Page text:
Football can mean a lot to people for many reasons. In the South, some say it’s a religion, because where else are you going to find thousands of people, all believing in the same thing — and believing in it passionately — other than at a church?
And why else would a family delay a funeral because it fell on a Saturday during the fall?
Well, for football fans like the Phillips family, that’s exactly what happened in 2010.
“My granddad who went to Georgia, he was a cheerleader in the early 40s and he was actually a member of the 1942 National Championship team,” said Ryan Phillips, youth pastor at Hopewell Baptist Church.
But when his grandfather, Robert Harrison, died decades after attending the university, the funeral was planned on a Saturday. But as the family was standing around, they knew that wouldn’t do.
“You could see we were all kind of looking around at each other, catching each others' eyes,” Phillips said. “We were like, ‘Grandmama, Georgia plays a big game on Saturday. And I can tell you if Grandaddy were here right now, he would be really mad that we did a memorial service for him when Georgia was playing.’”
They ended up having the service on Sunday, but took along Harrison’s cap to the game and set it in one of their chairs “in his memory because that was a big deal to him.”
And Georgia football is a big deal to John Lilly III, too. So much so, that over the years he’s shed tears for his team.
“I cried at every loss,” Lilly remembered of his childhood. “It drove dad crazy. I’d just cry and cry.”
He may be a little older now, but Lilly, member of the Dominguez & Jones Wealth Management Group in Gainesville, still cries at some of the losses.
“I will admit, when we lost the National Championship on the last play, yeah I cried,” Lilly said despondently. “That hurt. That hurt. And it's still tough because it hurt bad. All of the losses do.”
For many, football games evoke all sorts of emotions and memories, and those memories usually can be traced back to family.
Lilly’s parents went to Marshall University, so when they moved to the Atlanta area, Lilly’s father wanted to pick a local team to root for. He watched the Georgia-Georgia Tech game, expecting to become a Yellow Jackets fan because they lived in Atlanta, but the Bulldogs won and so the family fandom began.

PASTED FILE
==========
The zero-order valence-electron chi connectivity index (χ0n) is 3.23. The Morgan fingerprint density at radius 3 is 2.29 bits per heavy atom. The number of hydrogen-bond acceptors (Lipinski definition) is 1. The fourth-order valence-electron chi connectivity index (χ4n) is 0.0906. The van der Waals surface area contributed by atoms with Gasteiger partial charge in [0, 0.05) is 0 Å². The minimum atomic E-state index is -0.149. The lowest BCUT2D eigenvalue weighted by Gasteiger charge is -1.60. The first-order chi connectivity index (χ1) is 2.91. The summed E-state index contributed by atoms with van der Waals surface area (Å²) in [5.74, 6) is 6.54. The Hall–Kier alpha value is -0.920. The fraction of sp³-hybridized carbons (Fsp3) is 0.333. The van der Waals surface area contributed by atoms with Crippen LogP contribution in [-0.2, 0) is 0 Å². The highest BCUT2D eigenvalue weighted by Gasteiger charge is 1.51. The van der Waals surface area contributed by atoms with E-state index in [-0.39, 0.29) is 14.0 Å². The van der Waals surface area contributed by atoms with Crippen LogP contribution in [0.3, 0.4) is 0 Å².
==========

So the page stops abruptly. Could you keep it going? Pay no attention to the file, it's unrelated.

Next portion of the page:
But the Lilly family fandom isn’t just like any family.
“In 1978, Georgia Tech was playing Miami and I went with my youth group,” Lilly said. “Everyone was pulling for Georgia Tech, so I went along. I got home and my dad asked how it went and I said this, that and the other and, ‘We all pulled for Georgia Tech.’ He spanked me and said, ‘This is a bulldog house, period.’ So that's where it began.”
While Lilly was a fan who came into it because of the move, Phillips was almost bred into being a Bulldogs fan.
After his grandparents went to Georgia, his parents went to Georgia and one of his brothers went to Georgia, too. Even though Phillips didn’t attend himself, he’s always known who he has to root for on Saturdays.
“The early 90s is when I remember going to tailgates and going to games with my mom and dad and my family,” Phillips said. “You just make a whole day of it. The game may not be until seven at night, but you're parking at seven o’clock in the morning. And really, as life has gone on and we've all grown up and life gets busier, you begin to treasure those times a lot more.”
That’s because no matter what happens and how busy the family’s life gets, they know on Saturdays in the fall, they’ll all be together at Georgia football games, meeting up in section 119, row four.
“We've been sitting in the same section for 25-plus years,” Phillips said.
They have season tickets and so does the Lilly family.
And every time Lilly watches a game, he’s thinking about his father. They’re good memories and sometimes, memories of his father’s not-so-good moments.
“I heard my dad cuss two times my entire life,” Lillly said. “Once in 1980 when we beat the Russians in the Olympics, and once in 1978. I was 8 and Scott Woerner called for a fair catch against Tech. They hit him anyway and he was bleeding and dad jumped up and pointed and said, ‘That’s why we hate them.’ I've never seen him so angry.”
And for Phillips, Georgia games also bring back memories of time spent with his father — who hasn’t missed a home game since 1978. His first memory of Georgia football is watching the team warm up with his father by his side. And still to this day, he feels the same things he did back then.
“It’s a big deal to my family,” Phillips said. “Football is family. Georgia football is family to us.”
It’s the same for Lilly. He said if you get the chance to build memories with family, football is the way to do it. And if you have to choose, he’d recommend the Georgia Bulldogs.
“If you see one game in Sanford Stadium, it's in your heart forever,” Lilly said. “There’s no way around it.”